Who’s Afraid of the DSM? (Maybe you should be and here is why)
In May of 2013 the American Psychiatric Association is supposed to release the latest version of its diagnostic manual The Diagnostic and Statistical Manual of Mental Disorders, 5th Edition (DSM-5). There are six previous versions (DSM-I, DSM-II, DSM-III, DSM-III-Revised, DSM-IV, and DSM-IV Text Revised). As a Clinical Counselor and Psychologist licensed in Ohio, I find the forthcoming DSM-5 troublesome for many reasons.
First, DSM-5 was supposed to link mental disorders to underlying physiological markers that would help us understand why people get these disorders. To quote psychiatrist Dennis Charney, who worked on the DSM-5 research agenda, “…the field of psychiatry has thus far failed to identify a single neurobiological phenotypic marker or gene that is useful in making a diagnosis of a major psychiatric disorder or for predicting response to psychopharmacologic treatment…current classification in psychiatry therefore resembles the medicine of 50-100 years ago, before the underlying pathophysiology of many disease processes was understood.”
Yikes! While those of us working and researching believe that severe disorders like Schizophrenia or Bipolar I Disorder do derive from problems in the brain or nervous system, we have yet to prove it. Other disorders like Major Depressive Disorder may have physical correlates but are overdetermined (meaning you could get them for many reasons).
Ok, admittedly we are in the infancy of brain science so maybe the DSM-5 agenda was too ambitious on that count. How about reliability? This means that, when used by different clinicians, the criteria in the manual consistently produce similar results (reliably measure symptoms of mental disorders). According to Allen Frances (the chair of the DSM-IV Task Force) many diagnoses in DSM-5 field trials “had crazily low reliability, far below acceptable historical standards – suggesting either that the criteria sets were poorly written or the testing poorly done – or more likely both.”
Double yikes!! So while DSM-IV had many disorders with good reliability (e.g. Major Depression) DSM-5 is going backwards? What’s the problem?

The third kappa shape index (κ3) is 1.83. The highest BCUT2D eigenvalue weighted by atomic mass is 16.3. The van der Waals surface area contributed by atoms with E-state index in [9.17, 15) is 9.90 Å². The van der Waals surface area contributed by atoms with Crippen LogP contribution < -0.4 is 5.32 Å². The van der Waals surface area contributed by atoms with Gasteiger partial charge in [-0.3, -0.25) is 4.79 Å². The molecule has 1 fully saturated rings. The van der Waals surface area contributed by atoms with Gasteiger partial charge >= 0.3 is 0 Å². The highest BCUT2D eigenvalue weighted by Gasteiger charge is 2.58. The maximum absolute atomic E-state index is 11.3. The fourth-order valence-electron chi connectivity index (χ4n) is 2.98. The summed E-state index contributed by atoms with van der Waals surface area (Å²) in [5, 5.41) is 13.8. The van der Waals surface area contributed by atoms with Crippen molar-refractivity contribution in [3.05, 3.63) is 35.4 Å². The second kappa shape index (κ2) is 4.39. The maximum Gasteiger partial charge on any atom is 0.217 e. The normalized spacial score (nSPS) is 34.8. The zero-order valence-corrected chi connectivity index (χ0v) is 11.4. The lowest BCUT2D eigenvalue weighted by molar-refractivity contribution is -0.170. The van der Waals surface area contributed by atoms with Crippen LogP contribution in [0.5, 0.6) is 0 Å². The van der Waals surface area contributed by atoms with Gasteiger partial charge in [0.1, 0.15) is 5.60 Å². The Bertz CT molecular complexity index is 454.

According to Dr. Frances, the problem is the American Psychiatric Association (APA) needs the money that will come from selling DSM-5. APA makes tens of millions from the sale of each edition of the manual. Every mental health professional and student of mental health disorders is a captive audience and will need to buy the manual which will likely retail well above $50 in paperback since the cost to produce DSM-5 (so far) is $25 million dollars.
In addition to Dr. Frances, Dr. Robert Spitzer, the mastermind behind the structure of the DSM categorical model (grouping symptoms into categories based on statistical analysis) has been highly critical of the secretive nature of the DSM-5 process. Spitzer was appalled when he learned that all psychiatrists involved with creating DSM-5 had to sign an agreement that they would never discuss what they were doing. Spitzer claimed this is antithetical to the public nature of the scientific enterprise.
While mental disorders and the suffering they cause are real, we don’t understand what causes them, the best way to treat them, or the best way to diagnose them. As such, mis-diagnosis is a common occurrence implying that any new manual should carefully tested for reliability. Unlike all other branches of medicine, psychiatry is not dealing with diseases like strep throat; it is dealing with symptom sets that we just don’t understand. It may be that in the future will learn that Schizophrenia indeed derives from a genetic predisposition that leads to abnormalities in brain structures. Until that day the creation of diagnostic manuals should be done with care utterly lacking in the DSM-5 process. Who’s afraid of DSM? I certainly am and maybe you should be too.